Disability insurance companies make it a habit of asserting rights under group disability insurance policies that do not exist, such as interviews by investigators when only medical exams are allowed.
Prudential cancelled a demand that my client attend a so-called independent medical examination (“IME”) after I insisted that my client be allowed to videotape it.
Prudential asked for the IME because I submitted reports form treating physicians and diagnostic test data that all show she remained disabled – there was no change, let alone improvement, in her medical conditions.
As an initial matter, I objected to the location of the IME. I explained that because my client’s condition makes travel difficult, if Prudential insisted on an IME, then it should be located within a 10-mile radius of her residence. She lives in Queens which is jam packed with health care professionals. There was no excuse for requiring my client to travel a further distance as there are countless physicians who work where she resides. There certainly was no reason to make my client travel across two counties, over 20 miles, to see a doctor who practiced medicine in a specialty that was unrelated to her disability. While Prudential might have the right under the policy to an IME, it does not have the right to schedule an IME at an unreasonable location.
Regardless of the unreasonable location of the IME, I stated that my client would attempt to comply. However, I warned Prudential that because they scheduled the IME at an unreasonable location, there was a very good chance that she would not be able to remain for its duration, which is why I suggested having the IME at a closer location.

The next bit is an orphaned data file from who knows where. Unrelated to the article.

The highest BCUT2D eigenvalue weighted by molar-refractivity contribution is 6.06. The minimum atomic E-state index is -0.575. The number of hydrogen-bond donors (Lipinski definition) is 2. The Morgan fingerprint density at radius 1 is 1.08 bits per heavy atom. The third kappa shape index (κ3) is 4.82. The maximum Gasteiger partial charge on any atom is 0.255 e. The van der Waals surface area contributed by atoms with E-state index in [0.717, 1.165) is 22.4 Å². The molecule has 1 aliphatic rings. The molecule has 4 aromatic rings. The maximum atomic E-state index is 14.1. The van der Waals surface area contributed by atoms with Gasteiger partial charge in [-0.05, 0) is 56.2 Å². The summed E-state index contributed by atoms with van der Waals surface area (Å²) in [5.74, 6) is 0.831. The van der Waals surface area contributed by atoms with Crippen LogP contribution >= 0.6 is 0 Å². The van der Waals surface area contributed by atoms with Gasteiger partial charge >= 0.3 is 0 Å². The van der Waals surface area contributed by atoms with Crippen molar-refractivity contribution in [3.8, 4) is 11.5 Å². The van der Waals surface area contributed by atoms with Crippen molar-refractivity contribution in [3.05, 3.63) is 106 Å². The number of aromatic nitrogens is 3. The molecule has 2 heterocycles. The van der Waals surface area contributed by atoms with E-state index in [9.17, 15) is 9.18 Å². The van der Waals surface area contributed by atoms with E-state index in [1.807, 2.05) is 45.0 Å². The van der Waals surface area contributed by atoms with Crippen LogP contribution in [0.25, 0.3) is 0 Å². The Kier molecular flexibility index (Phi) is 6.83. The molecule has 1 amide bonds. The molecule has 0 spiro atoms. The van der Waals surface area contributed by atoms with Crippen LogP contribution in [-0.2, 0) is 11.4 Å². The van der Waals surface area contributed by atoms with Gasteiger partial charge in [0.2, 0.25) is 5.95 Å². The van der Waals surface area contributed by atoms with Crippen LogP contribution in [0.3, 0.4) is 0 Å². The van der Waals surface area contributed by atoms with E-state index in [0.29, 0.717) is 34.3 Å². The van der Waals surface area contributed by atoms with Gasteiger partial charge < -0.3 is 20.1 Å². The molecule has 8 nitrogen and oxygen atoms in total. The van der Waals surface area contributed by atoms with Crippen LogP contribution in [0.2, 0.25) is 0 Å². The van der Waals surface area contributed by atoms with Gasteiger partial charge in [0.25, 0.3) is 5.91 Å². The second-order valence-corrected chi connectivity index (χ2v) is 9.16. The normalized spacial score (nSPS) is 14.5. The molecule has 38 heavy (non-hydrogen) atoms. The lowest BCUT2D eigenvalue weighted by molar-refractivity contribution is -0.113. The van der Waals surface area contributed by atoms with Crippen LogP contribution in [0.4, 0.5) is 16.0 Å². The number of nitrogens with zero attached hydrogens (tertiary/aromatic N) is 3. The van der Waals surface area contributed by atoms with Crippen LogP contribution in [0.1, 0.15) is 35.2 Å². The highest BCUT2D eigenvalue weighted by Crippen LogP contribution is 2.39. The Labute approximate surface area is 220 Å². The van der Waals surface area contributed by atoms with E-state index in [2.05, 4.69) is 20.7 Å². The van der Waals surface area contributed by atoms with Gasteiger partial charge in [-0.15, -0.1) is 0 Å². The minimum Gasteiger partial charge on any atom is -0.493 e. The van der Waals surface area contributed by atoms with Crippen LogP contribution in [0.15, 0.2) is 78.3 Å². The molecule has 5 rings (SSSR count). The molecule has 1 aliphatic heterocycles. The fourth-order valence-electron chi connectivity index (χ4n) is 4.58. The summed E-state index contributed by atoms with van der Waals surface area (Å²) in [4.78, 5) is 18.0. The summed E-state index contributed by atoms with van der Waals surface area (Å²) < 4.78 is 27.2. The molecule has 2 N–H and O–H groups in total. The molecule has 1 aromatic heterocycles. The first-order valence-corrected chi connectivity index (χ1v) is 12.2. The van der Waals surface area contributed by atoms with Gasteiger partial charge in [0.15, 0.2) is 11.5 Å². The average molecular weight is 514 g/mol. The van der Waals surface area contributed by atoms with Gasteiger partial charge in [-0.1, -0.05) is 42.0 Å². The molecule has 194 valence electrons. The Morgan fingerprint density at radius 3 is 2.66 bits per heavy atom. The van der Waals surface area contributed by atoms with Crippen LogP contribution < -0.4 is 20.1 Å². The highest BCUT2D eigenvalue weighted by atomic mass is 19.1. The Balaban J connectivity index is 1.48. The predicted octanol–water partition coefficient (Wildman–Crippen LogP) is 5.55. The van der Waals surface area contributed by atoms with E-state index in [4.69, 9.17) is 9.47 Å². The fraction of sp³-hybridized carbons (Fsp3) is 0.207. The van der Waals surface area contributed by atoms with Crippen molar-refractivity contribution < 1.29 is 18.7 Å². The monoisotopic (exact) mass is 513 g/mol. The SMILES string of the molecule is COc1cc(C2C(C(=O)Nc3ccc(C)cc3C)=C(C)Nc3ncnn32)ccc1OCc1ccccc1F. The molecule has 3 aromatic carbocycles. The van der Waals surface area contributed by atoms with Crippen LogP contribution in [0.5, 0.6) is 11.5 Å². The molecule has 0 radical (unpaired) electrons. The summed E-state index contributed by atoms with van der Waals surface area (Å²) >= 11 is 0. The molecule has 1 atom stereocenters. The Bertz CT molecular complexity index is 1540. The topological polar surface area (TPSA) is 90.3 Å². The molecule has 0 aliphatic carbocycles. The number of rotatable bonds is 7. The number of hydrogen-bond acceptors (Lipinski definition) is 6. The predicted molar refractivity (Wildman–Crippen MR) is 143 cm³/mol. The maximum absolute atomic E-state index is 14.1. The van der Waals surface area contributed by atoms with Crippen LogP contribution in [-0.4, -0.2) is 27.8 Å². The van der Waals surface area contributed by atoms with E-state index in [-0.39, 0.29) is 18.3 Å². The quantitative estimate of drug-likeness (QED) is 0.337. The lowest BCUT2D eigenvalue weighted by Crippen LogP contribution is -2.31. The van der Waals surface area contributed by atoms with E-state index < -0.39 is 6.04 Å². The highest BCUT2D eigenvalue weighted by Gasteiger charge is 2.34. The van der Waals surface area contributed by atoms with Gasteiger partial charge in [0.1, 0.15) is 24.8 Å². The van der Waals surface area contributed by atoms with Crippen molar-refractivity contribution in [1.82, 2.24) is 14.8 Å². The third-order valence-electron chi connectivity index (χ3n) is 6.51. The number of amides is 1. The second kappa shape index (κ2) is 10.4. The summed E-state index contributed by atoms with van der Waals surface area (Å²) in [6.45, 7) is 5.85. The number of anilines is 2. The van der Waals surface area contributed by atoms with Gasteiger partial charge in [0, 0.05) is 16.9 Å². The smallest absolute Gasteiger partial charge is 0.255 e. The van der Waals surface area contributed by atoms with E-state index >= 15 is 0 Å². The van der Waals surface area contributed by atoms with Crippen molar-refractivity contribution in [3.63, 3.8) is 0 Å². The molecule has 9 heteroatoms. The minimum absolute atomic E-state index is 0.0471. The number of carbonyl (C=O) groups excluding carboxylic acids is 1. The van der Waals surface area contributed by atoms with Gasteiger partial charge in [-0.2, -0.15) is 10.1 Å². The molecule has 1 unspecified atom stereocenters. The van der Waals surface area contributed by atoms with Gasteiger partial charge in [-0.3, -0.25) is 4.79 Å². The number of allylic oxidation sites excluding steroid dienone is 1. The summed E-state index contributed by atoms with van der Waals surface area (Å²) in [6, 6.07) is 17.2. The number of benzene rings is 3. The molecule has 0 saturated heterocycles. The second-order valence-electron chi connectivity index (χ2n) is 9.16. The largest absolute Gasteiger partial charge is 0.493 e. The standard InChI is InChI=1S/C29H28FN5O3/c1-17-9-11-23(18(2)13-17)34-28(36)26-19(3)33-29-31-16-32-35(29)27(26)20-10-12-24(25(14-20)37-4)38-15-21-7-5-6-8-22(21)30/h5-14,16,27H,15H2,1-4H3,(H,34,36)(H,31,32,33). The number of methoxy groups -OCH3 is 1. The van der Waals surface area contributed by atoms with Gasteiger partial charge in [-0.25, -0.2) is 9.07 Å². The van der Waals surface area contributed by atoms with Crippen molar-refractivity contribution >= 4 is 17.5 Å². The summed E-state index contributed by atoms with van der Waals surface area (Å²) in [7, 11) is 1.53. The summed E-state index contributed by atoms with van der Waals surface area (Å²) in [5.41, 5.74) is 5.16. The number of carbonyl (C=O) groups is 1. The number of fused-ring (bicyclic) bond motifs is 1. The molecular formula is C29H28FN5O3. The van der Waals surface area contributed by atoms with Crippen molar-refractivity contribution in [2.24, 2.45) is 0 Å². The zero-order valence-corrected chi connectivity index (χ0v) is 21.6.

Prudential seemed to think scheduling an unreasonable IME was not a problem because they offered transportation. I explained that offering transportation was irrelevant because I had informed Prudential that the claimant would appear with a witness who would drive her. More importantly, the fact that Prudential would provide transportation would not reduce the amount of time that it would take to get to the unreasonable location of the IME. Furthermore, Prudential’s statement that the driver could stop so the claimant could stand and stretch was irrelevant because she needs to lie down, not stand up, to relieve her pain.
Prudential canceled the IME because I stated that the claimant’s witness would videotape it, to which they objected. In half a dozen letters, I stated that there was absolutely nothing in the Group Policy that forbids videotaping an IME. Each time I told Prudential that if they disagreed to send me a copy of that part of the Policy that they claimed forbids it. They never did, which was an admission that no such provision existed.
I explained to Prudential that the fact that the IME doctor did not want the IME videotaped was irrelevant to the terms and conditions of the Group Policy, and that they were breaching the Policy by imposing a condition that did not exist in it.
I made it clear that I did not refuse to allow my client to attend the IME with her companion. To the contrary, I repeatedly told Prudential that both the claimant and her witness would attend the IME, even though they had scheduled it in an unreasonable manner so as to inconvenience her.
Faced with admitting there was nothing in the Policy prohibiting a claimant from videotaping the IME, Prudential chose to cancel it.